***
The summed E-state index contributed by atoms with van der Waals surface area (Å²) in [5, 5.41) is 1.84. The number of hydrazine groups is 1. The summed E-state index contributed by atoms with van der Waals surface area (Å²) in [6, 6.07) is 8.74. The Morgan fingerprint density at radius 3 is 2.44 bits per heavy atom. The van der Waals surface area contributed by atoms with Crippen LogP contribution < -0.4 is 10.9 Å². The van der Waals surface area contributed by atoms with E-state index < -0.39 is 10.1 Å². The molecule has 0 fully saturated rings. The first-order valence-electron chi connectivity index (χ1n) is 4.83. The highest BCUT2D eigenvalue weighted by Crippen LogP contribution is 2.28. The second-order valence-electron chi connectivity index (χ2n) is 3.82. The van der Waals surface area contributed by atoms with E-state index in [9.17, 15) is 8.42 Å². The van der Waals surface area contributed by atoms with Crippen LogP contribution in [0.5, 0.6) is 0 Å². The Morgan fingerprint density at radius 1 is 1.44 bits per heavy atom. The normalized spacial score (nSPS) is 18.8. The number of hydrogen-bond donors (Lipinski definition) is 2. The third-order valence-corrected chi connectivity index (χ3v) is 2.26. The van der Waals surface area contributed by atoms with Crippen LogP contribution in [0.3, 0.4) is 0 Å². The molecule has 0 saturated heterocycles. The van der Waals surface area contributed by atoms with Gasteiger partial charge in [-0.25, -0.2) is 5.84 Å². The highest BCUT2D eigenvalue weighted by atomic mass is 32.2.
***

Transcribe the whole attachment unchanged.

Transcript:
The summed E-state index contributed by atoms with van der Waals surface area (Å²) in [5, 5.41) is 1.84. The number of hydrazine groups is 1. The summed E-state index contributed by atoms with van der Waals surface area (Å²) in [6, 6.07) is 8.74. The Morgan fingerprint density at radius 3 is 2.44 bits per heavy atom. The van der Waals surface area contributed by atoms with Crippen LogP contribution < -0.4 is 10.9 Å². The van der Waals surface area contributed by atoms with E-state index < -0.39 is 10.1 Å². The molecule has 0 fully saturated rings. The first-order valence-electron chi connectivity index (χ1n) is 4.83. The highest BCUT2D eigenvalue weighted by Crippen LogP contribution is 2.28. The second-order valence-electron chi connectivity index (χ2n) is 3.82. The van der Waals surface area contributed by atoms with E-state index in [9.17, 15) is 8.42 Å². The van der Waals surface area contributed by atoms with Crippen LogP contribution in [0.5, 0.6) is 0 Å². The Morgan fingerprint density at radius 1 is 1.44 bits per heavy atom. The normalized spacial score (nSPS) is 18.8. The number of hydrogen-bond donors (Lipinski definition) is 2. The third-order valence-corrected chi connectivity index (χ3v) is 2.26. The van der Waals surface area contributed by atoms with Crippen LogP contribution in [0.3, 0.4) is 0 Å². The molecule has 0 saturated heterocycles. The van der Waals surface area contributed by atoms with Gasteiger partial charge in [-0.25, -0.2) is 5.84 Å². The highest BCUT2D eigenvalue weighted by atomic mass is 32.2.